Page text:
Diamonds are a particularly unusual type of jewel. It features traits that have an impact on both cost and general quality. A feature's understanding can affect purchasing choices. The buyer's preference and intention still matter at the end of the day. Let's take a closer look at fluorescence and how it affects diamond quality.
What is Diamond Fluorescence?
When a diamond is exposed to long wave Ultra-Violet (UV) light, the amount of a colored glow (often blue) that is visible is referred to as diamond fluorescence. However, not all diamonds fluorece. There are only about 25% of diamonds that display some level of fluorescence where rare ones emit yellow or green instead of blue which occurs to 95% of those that fluoresce. GIA grades fluorescence as None, Faint, Medium, Strong and Very Strong. Below is an example of the different levels.
What causes fluorescence? A scientific study of this phenomenon entails that submicroscopic structures within the crystal react to UV light. These are specific diamond flaws that create additional visible light when the UV light penetrates the facets and is absorbed. The presence of nitrogen atoms inside the stone is linked to blue fluorescence. A diamond with fluorescence can fluoresce in low levels even in daylight on rare occasions since the sun also releases low levels of UV radiation, however it would not be very visible. Hence, it is suggested to examine a diamond under UV lighting to look for fluorescence.
Effects of Fluorescence on Diamond Color
Although diamond fluorescence is not a part of the 4C’s grading (color, clarity, cut, and carat), it is still a consideration when buying diamonds. Fluorescence does not make the stone hazy. Rather, if the stone’s hazy, milky, or cloudy appearance is already pre-existent, fluorescence intensifies this effect when subjected to UV light.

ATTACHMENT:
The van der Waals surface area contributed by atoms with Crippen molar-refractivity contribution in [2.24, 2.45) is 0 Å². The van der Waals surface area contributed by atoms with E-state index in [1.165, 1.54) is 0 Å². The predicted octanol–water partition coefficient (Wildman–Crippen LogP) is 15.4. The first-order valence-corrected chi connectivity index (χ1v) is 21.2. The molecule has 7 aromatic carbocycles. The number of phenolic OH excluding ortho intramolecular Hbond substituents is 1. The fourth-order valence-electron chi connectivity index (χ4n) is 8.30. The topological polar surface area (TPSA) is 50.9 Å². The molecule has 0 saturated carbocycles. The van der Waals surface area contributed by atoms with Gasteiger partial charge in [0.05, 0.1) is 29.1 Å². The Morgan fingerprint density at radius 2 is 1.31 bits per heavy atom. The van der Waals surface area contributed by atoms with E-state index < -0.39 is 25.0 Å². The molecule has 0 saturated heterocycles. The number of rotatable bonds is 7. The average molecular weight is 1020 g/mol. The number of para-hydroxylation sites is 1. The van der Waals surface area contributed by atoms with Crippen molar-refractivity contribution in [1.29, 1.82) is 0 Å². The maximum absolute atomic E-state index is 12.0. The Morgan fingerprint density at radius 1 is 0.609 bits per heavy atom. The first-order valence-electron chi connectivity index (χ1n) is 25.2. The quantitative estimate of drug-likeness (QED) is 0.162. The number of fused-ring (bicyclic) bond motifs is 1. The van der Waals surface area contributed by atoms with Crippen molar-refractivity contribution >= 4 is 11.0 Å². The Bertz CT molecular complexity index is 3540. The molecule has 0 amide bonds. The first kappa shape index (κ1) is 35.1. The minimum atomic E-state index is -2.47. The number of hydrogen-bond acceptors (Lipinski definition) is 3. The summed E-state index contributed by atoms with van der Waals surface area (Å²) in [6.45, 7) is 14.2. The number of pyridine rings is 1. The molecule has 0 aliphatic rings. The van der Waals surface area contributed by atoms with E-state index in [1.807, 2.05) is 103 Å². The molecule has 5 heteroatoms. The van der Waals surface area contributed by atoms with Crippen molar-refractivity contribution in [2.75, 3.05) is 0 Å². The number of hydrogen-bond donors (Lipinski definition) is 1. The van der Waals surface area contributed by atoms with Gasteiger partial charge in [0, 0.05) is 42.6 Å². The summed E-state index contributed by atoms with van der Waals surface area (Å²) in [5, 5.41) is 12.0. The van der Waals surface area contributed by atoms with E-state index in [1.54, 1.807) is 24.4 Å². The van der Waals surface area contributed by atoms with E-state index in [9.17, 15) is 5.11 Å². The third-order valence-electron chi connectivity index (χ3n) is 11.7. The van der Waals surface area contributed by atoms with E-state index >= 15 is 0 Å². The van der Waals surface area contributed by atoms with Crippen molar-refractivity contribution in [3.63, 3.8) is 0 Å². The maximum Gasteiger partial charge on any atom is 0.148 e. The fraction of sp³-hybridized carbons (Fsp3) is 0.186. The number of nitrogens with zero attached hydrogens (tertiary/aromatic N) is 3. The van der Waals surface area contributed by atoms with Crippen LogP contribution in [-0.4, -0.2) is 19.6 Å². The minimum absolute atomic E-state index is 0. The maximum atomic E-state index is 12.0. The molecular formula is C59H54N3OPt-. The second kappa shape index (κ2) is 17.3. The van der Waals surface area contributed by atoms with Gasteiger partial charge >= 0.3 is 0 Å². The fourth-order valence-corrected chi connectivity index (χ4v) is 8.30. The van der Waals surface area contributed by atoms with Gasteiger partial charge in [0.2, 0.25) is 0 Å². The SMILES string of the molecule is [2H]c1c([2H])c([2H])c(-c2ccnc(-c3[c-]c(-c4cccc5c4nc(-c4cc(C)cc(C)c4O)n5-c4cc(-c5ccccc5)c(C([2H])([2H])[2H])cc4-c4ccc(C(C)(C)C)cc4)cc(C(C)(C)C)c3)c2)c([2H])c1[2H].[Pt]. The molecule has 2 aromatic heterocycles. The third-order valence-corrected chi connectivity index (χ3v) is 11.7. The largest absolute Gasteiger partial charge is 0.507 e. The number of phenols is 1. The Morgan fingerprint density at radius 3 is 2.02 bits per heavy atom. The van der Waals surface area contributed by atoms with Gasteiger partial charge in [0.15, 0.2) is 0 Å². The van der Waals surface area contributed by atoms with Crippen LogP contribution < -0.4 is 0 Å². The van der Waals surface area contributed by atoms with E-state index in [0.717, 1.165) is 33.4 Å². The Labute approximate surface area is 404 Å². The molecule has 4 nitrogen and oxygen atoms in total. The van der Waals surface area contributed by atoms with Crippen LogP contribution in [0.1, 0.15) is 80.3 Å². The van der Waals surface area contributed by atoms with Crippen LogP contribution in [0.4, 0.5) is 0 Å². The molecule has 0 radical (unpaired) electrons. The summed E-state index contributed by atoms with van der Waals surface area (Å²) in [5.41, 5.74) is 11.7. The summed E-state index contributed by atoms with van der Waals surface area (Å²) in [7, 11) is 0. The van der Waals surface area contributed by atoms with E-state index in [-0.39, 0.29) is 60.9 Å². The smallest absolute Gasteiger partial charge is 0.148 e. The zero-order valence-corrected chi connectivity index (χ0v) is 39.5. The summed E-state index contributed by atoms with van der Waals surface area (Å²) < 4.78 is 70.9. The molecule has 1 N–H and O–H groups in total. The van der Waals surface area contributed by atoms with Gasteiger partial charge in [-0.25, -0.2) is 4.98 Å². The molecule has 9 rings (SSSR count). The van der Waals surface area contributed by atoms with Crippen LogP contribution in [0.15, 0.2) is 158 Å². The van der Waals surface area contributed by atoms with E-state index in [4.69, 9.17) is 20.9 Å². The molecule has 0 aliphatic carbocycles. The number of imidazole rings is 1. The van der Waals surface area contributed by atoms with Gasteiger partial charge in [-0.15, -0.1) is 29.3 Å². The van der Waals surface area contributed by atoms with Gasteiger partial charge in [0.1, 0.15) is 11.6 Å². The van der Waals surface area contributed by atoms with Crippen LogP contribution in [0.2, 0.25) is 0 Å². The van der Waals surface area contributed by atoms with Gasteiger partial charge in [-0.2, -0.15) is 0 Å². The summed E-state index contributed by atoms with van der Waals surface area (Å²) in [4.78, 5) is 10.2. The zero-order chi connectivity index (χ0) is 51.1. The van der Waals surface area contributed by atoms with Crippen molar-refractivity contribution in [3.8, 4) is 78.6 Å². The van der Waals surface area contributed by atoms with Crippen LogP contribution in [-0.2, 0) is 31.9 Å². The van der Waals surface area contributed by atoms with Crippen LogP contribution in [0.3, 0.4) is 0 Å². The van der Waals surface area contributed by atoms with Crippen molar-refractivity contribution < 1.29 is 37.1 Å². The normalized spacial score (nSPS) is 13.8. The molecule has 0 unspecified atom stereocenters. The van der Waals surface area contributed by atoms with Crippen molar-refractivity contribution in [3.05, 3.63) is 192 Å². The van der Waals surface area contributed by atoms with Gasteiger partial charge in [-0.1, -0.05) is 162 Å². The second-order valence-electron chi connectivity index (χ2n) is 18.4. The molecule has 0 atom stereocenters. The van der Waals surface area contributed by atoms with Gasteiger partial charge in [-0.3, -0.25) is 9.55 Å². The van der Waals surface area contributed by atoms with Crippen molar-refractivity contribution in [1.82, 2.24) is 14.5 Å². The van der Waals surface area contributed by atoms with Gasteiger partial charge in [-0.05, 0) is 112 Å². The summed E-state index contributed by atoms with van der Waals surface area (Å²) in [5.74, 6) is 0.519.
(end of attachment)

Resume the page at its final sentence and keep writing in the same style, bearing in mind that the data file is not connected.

Fluorescence can greatly influence diamonds in different color grades. Below is a common effect when it comes to GIA color grading:
D, E, F Colors = No Fluorescence
Diamonds in this color range do not create fluorescence. They usually appear colorless in both daylight and UV light.
G and Higher Color = Medium Blue Fluorescence
Diamonds with a color grade of G and higher emit medium fluorescence and appear hazy or foggy.
M and Higher Color = Strong to Very Strong Blue Fluorescence
Diamonds in this color grade and higher emit strong, to very strong fluorescence and appear more hazy or foggy.
To find out more about the correlation between diamond color and fluorescence, check out the GIA research on the characterization of the effects of blue fluorescence on diamond appearance.
Things to Consider with Diamond Fluorescence
- Always ask the jeweler to examine the diamond under various lighting conditions, especially UV lighting, when purchasing a diamond.
- Ask for assistance from a reputable jeweler with diamond fluorescence when making your purchase.
- Fluorescence can lower the quality of diamonds with high color grades while diamonds with medium color grade offsets its color when combined with a faint level of fluorescence.
- In other instances, fluorescence can make diamonds appear more colorful.
- Fluorescence does not affect diamond prices equally.
Diamonds are a significant and priceless heirloom that can be passed down through the generations. Fluorescence can either be advantageous or detrimental. In the end, whether you find stones that glow fascinating depends on your preferences.
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